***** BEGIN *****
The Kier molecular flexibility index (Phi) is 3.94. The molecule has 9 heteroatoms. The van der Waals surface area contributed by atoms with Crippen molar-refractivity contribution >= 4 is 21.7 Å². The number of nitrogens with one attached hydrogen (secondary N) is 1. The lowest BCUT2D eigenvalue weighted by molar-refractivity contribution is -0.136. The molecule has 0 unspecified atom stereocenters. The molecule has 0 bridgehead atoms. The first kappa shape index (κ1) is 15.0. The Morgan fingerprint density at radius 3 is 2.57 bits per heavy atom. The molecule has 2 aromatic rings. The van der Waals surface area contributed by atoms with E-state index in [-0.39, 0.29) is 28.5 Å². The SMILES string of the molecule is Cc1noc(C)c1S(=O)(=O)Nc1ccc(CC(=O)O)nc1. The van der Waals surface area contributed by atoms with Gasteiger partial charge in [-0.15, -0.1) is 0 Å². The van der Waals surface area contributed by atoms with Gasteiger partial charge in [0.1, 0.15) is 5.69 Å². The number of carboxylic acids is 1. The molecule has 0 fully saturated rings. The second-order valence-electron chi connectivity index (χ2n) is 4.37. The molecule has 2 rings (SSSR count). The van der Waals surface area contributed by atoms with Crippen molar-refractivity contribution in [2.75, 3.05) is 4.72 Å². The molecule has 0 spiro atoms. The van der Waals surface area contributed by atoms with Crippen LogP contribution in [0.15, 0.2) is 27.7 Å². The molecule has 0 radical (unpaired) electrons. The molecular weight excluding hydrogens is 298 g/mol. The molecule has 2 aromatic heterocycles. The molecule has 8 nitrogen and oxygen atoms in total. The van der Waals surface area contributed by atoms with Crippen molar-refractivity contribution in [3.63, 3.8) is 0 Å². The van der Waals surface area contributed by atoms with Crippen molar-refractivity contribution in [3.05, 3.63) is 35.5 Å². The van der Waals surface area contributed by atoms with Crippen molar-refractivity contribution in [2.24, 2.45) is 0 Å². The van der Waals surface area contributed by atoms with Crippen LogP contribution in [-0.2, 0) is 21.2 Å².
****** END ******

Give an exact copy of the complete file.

The Kier molecular flexibility index (Phi) is 3.94. The molecule has 9 heteroatoms. The van der Waals surface area contributed by atoms with Crippen molar-refractivity contribution >= 4 is 21.7 Å². The number of nitrogens with one attached hydrogen (secondary N) is 1. The lowest BCUT2D eigenvalue weighted by molar-refractivity contribution is -0.136. The molecule has 0 unspecified atom stereocenters. The molecule has 0 bridgehead atoms. The first kappa shape index (κ1) is 15.0. The Morgan fingerprint density at radius 3 is 2.57 bits per heavy atom. The molecule has 2 aromatic rings. The van der Waals surface area contributed by atoms with E-state index in [-0.39, 0.29) is 28.5 Å². The SMILES string of the molecule is Cc1noc(C)c1S(=O)(=O)Nc1ccc(CC(=O)O)nc1. The van der Waals surface area contributed by atoms with Gasteiger partial charge in [-0.15, -0.1) is 0 Å². The van der Waals surface area contributed by atoms with Gasteiger partial charge in [0.1, 0.15) is 5.69 Å². The number of carboxylic acids is 1. The molecule has 0 fully saturated rings. The second-order valence-electron chi connectivity index (χ2n) is 4.37. The molecule has 2 rings (SSSR count). The van der Waals surface area contributed by atoms with Crippen molar-refractivity contribution in [2.75, 3.05) is 4.72 Å². The molecule has 0 spiro atoms. The van der Waals surface area contributed by atoms with Crippen LogP contribution in [0.15, 0.2) is 27.7 Å². The molecule has 0 radical (unpaired) electrons. The molecular weight excluding hydrogens is 298 g/mol. The molecule has 2 aromatic heterocycles. The molecule has 8 nitrogen and oxygen atoms in total. The van der Waals surface area contributed by atoms with Crippen molar-refractivity contribution in [3.63, 3.8) is 0 Å². The van der Waals surface area contributed by atoms with Crippen molar-refractivity contribution in [3.05, 3.63) is 35.5 Å². The van der Waals surface area contributed by atoms with Crippen molar-refractivity contribution in [2.24, 2.45) is 0 Å². The van der Waals surface area contributed by atoms with Crippen LogP contribution in [-0.2, 0) is 21.2 Å².